To its credit, the Obama administration has consistently rejected calls for military action against Iran and has engaged the country's leadership in an attempt to negotiate a agreement. This marks one of the few instances where the public good is being served by an administration that has otherwise been unwilling to fight back against the right for fear of offending its most important supporters (i.e., not the aforementioned public). The issue is urgent because of the need on the one hand to eliminate trade sanctions against Iran, as such sanctions have a history of hurting civilians more than the regimes they allegedly target, and on the other hand to reach an accord with Iran before warmongers in both the U.S. and Israel have a chance to escalate the confrontation beyond the possibility of an agreement, as it is largely Israeli and Iranian civilians who would bear the brunt of any military conflict.
Anyone who has been paying attention to U.S. politics over the past five years or so is aware of the lengths to which Republicans in Congress have been going to undermine the Obama administration, despite the fact that the bulk of the administration's policies are well to the right of what the public wants. Not surprisingly, some (but not all) of these Republicans--with the help of the right-wing Israeli Prime Minister Netanyahu--have been working diligently, to undermine any agreement the Obama administration may attempt to reach with the Iranian government. At least as far as I've been able to look into the issue, it's not clear whether any of them have stopped to consider the implications of such a course, as it is unlikely that Iran would accept such an attack without retaliating, at which point the operation escalates from a military assault to yet another invasion and occupation. For a number of reasons, it should be obvious that attempting to occupy yet another country in the region is out of the question for the United States, and Israel is hardly in a position to undertake such an initiative without U.S. support, particularly considering how much of its resources are tied up in its occupation of the Palestinian Territories.
Escalating the risk of violent confrontation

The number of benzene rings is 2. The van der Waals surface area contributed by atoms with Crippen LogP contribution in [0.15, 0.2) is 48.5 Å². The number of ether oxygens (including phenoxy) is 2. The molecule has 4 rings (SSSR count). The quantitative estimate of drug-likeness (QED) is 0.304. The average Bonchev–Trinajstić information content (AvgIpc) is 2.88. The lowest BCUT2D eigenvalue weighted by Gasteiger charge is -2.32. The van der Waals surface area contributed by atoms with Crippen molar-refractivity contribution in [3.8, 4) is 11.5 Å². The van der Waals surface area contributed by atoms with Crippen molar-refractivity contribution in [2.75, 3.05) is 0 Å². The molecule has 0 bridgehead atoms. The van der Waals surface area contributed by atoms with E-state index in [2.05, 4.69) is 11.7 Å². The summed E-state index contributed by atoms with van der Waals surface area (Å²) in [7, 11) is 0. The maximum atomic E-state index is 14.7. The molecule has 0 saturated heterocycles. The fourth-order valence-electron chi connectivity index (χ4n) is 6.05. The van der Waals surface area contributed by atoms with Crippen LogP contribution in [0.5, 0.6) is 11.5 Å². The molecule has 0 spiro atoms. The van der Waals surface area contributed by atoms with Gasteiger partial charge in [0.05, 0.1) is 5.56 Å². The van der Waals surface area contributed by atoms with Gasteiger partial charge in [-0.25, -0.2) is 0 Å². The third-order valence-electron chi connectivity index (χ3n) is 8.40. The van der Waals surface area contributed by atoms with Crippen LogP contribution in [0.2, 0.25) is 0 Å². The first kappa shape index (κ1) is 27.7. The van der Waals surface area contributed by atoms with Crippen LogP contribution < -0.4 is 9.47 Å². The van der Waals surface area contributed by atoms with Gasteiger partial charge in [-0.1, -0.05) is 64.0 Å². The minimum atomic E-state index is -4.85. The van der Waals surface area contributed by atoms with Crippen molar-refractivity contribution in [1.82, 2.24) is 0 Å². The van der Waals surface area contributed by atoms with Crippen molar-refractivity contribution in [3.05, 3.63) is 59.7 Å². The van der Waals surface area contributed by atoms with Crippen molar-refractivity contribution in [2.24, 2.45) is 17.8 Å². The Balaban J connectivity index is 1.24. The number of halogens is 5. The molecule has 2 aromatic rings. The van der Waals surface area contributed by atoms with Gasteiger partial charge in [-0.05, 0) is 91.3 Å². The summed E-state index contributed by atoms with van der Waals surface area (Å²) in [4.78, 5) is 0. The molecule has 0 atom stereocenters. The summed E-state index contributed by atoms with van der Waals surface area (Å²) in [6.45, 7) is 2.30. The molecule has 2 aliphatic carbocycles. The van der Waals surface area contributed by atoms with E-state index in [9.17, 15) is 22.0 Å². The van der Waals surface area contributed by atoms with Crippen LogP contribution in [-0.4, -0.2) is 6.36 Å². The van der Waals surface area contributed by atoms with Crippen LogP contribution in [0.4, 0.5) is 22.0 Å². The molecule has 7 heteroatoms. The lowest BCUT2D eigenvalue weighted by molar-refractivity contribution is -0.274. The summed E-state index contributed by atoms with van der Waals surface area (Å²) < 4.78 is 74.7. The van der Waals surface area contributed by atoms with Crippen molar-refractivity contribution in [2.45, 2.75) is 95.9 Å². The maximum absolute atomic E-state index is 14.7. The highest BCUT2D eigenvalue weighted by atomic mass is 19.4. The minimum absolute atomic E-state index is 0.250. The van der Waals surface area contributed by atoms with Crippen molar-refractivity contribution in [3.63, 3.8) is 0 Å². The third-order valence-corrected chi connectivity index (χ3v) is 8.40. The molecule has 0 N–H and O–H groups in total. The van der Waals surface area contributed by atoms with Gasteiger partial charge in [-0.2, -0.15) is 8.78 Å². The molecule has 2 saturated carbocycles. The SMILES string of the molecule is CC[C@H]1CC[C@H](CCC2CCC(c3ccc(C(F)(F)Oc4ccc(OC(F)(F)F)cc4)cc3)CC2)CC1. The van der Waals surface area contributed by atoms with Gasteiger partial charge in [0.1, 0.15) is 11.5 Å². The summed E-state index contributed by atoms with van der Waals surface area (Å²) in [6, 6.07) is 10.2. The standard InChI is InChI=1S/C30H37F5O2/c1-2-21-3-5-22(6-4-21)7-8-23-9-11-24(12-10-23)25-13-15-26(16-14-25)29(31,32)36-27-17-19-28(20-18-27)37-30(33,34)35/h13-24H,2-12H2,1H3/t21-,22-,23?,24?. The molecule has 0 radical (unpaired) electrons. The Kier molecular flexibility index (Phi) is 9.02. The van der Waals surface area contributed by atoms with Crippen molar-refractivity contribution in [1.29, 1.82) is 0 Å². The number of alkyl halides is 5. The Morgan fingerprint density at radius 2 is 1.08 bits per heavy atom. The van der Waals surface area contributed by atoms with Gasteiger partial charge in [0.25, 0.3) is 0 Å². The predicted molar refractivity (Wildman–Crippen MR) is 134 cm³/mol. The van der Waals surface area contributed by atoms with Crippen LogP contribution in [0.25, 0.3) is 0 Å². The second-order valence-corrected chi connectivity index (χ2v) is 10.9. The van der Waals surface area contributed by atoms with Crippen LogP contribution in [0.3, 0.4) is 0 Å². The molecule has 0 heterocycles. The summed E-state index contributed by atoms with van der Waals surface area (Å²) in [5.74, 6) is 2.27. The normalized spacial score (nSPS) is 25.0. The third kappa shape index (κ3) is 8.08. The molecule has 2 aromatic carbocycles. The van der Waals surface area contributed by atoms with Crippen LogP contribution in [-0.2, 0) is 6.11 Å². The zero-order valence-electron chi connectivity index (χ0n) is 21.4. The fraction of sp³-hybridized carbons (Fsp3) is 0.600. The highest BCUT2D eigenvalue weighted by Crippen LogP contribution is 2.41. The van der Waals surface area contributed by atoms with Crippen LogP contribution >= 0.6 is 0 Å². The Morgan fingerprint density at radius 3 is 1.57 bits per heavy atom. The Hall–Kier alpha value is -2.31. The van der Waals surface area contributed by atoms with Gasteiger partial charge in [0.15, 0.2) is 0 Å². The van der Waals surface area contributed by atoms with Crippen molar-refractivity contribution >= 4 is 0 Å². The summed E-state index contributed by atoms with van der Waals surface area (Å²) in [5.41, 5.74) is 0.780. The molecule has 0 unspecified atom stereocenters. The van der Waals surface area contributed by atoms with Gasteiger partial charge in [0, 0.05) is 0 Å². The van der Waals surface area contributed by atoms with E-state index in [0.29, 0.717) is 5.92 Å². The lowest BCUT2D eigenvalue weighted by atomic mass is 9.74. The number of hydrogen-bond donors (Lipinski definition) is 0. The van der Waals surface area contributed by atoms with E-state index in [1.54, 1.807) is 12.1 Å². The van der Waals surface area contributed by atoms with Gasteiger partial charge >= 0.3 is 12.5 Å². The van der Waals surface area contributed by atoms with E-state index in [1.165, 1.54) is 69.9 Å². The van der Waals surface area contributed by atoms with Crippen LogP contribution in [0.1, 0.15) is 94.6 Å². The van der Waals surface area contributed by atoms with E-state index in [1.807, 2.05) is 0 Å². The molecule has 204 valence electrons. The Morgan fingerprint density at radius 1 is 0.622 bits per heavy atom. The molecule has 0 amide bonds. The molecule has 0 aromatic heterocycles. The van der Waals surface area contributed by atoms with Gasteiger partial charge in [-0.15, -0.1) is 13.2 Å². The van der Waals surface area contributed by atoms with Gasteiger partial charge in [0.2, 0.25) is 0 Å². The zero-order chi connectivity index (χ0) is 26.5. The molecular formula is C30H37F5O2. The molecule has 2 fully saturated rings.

This insanity reached new heights on 9 March 2015, when 47 Republican senators signed an open letter to the Iranian government essentially claiming that they would nullify any agreement between the U.S. President and the Iranian government as soon as Obama's term expires. Not surprisingly, this letter was not well-received by all parties to the negotiations. While I don't see in the letter any grounds for accusing the senators of treason as some have done, I do see an instance of almost criminal insanity and at least three good reasons why the 47 people who signed the letter do not belong in the U.S. Senate (admittedly, not an institution I held in particularly high regard prior to this incident either).
As far as I'm concerned, this is not about respecting the office of the President or any other aspect of the U.S. government, as I'm looking forward to the day when the workers finally do away with these institutions and replace them with something more akin to genuine democracy. Thus, my concern here is pragmatic: i.e., I want to avoid violent conflict. To that ends, I quickly drafter the following open letter requesting an explanation for the decision to sign the letter to the Iranian government and sent a copy to each of the 47 senators who signed. I framed it as a request for an explanation primarily rather than a diatribe because the former has a slightly better chance of actually getting the point across to the intended audience (i.e., the staff members who read these things) than the latter. Anyone who wishes is welcome to re-use this letter and to modify it in any way she or he sees fit.